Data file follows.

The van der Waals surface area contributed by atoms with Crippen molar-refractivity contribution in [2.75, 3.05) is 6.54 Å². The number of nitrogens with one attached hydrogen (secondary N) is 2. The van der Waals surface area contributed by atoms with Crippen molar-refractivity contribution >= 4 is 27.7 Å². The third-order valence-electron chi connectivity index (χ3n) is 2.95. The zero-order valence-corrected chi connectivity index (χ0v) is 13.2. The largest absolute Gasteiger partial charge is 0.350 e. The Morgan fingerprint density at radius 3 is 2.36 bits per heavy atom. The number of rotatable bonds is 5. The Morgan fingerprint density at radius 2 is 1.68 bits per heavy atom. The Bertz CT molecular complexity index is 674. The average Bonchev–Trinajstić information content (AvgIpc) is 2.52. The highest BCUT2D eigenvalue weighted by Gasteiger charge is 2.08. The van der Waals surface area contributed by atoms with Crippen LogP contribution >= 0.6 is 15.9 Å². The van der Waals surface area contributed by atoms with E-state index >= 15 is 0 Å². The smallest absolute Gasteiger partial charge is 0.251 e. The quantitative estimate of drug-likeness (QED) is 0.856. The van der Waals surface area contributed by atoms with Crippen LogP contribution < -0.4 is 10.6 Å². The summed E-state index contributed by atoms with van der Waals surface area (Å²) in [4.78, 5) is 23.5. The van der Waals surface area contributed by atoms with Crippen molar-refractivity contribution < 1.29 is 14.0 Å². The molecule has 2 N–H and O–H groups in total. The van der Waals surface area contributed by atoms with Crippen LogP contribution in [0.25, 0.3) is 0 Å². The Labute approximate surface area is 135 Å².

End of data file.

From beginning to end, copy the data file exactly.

The van der Waals surface area contributed by atoms with Crippen molar-refractivity contribution in [2.75, 3.05) is 6.54 Å². The number of nitrogens with one attached hydrogen (secondary N) is 2. The van der Waals surface area contributed by atoms with Crippen molar-refractivity contribution >= 4 is 27.7 Å². The third-order valence-electron chi connectivity index (χ3n) is 2.95. The zero-order valence-corrected chi connectivity index (χ0v) is 13.2. The largest absolute Gasteiger partial charge is 0.350 e. The Morgan fingerprint density at radius 3 is 2.36 bits per heavy atom. The number of rotatable bonds is 5. The Morgan fingerprint density at radius 2 is 1.68 bits per heavy atom. The Bertz CT molecular complexity index is 674. The average Bonchev–Trinajstić information content (AvgIpc) is 2.52. The highest BCUT2D eigenvalue weighted by Gasteiger charge is 2.08. The van der Waals surface area contributed by atoms with Crippen LogP contribution >= 0.6 is 15.9 Å². The van der Waals surface area contributed by atoms with E-state index >= 15 is 0 Å². The smallest absolute Gasteiger partial charge is 0.251 e. The quantitative estimate of drug-likeness (QED) is 0.856. The van der Waals surface area contributed by atoms with Crippen LogP contribution < -0.4 is 10.6 Å². The summed E-state index contributed by atoms with van der Waals surface area (Å²) in [4.78, 5) is 23.5. The van der Waals surface area contributed by atoms with Crippen molar-refractivity contribution < 1.29 is 14.0 Å². The molecule has 2 N–H and O–H groups in total. The van der Waals surface area contributed by atoms with Crippen LogP contribution in [0.25, 0.3) is 0 Å². The Labute approximate surface area is 135 Å².